During my walk with my puppy Roxie one morning, I listened to one of my favorite podcasters Sarah Werner who talked about writing as a form of healing and self-care. She said that “…channeling your story or your pain or your trauma or your joy through a fictional character or in a fictional story can be very healing…” And something very important suddenly occurred to me. Every time I talk about overcoming depression, I talk about how my daily exercise routine was instrumental in helping to keep it under control. Recently, I came to the conclusion that a combination of talk therapy, meditation, positive daily affirmations and exercise all helped me battle my constant struggle with depression. However, it never occurred to me that writing has also played a central role.
Back in 2005, I started writing a novel called The Box, a story about a high powered magazine executive who has trouble sustaining relationships due to family trauma and chronic depression. My purpose for writing this novel was to make people aware that depression is a debilitating illness and not something one can easily overcome. I put it on the back burner for years when I became a teacher and I have recently picked it up again in order to finish it and finally get it published. In an effort to be truly authentic, every time I suffered a significant episode of depression, I would write down exactly how it felt while I was going through it. That way, I could find the appropriate words to explicitly describe the dark emotional state that a depressive person might go through. I needed to accurately capture the experience for my future readers who may have been fortunate enough to never endure such an ordeal on a consistent basis.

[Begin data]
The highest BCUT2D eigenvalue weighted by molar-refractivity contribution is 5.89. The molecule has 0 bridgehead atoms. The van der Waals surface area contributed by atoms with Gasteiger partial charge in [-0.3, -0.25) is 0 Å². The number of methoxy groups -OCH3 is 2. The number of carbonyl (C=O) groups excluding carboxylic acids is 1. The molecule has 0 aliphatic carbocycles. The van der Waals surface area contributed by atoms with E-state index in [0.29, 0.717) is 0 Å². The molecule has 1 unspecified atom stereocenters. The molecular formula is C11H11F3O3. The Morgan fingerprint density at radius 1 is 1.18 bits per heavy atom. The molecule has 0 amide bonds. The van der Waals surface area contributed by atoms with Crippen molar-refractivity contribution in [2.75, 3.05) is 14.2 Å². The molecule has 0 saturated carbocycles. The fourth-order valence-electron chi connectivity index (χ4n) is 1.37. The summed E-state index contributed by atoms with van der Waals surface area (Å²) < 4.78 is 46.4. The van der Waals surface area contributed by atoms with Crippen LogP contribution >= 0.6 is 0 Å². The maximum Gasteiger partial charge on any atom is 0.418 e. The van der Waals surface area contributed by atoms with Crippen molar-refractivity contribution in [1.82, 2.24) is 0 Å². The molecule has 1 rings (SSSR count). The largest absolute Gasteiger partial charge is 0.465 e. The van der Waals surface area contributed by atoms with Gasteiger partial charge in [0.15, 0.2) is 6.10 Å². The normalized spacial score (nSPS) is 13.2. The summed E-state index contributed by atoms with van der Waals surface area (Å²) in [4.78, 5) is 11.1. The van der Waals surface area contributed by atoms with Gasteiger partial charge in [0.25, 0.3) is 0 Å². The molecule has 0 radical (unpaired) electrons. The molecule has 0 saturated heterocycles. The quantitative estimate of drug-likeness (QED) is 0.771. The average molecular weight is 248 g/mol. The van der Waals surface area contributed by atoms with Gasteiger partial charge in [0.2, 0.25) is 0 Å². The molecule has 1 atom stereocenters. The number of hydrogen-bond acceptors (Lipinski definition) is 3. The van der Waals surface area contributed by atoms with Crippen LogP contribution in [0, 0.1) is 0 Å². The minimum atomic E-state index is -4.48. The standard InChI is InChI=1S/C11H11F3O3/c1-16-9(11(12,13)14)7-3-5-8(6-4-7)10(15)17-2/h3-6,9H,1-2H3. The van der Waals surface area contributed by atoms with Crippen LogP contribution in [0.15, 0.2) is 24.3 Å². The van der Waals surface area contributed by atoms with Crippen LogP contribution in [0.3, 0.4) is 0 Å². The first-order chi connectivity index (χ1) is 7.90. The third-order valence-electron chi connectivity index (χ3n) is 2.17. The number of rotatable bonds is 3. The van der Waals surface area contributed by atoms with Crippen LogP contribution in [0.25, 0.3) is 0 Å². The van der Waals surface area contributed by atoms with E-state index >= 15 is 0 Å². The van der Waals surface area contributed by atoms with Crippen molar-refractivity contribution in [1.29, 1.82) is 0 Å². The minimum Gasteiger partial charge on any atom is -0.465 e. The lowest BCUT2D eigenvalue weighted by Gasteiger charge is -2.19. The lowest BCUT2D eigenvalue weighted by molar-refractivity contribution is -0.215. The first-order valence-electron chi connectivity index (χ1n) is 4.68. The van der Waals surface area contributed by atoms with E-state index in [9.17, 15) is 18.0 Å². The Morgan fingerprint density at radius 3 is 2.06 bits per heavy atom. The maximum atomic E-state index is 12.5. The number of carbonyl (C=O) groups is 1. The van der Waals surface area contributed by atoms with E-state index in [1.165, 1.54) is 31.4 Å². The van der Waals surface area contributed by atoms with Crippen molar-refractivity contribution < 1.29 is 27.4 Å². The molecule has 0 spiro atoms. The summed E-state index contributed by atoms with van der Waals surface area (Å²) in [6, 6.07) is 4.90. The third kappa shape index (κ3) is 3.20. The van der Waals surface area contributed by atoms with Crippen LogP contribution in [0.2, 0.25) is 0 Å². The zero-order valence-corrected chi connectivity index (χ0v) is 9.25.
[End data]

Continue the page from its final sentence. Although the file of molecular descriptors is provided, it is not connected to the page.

In doing so, it is my belief that I had unleashed the dark monster that had me trapped in my own despair. I no longer had to hold on to the thing that caused me to hate myself and my life. I unknowingly released that thing that caused me to suffer in silence for so long. I told my story in the form of fiction through my main character, a woman who inadvertently became a symbol for me—a symbol of freedom and liberation. And even though the ugly monster peeks its head through the pages of my novel every once in a while to try to torment me, I am able to go back to my affirmations and positive self-talk to kick it back down. And this is something that has become the norm for me; however, I have only recently become aware of it.
Without even intending it, my writing became a part of my healing journey. I unleashed the depression into a manuscript and since then, I have used my daily routines to help manage it. There are people who use journals to make sense of their thoughts and experiences. There are those who use poetry as their form of therapy. Some use their creative drawings or paintings or other types of creative work to unleash their own monsters. If you are someone who needs an outlet, take note of what it is that you are good at doing. Consider what makes you go to your happy place—the thing that will help you unleash your depression monster and keep it at bay. Perhaps that can be the start of your healing journey.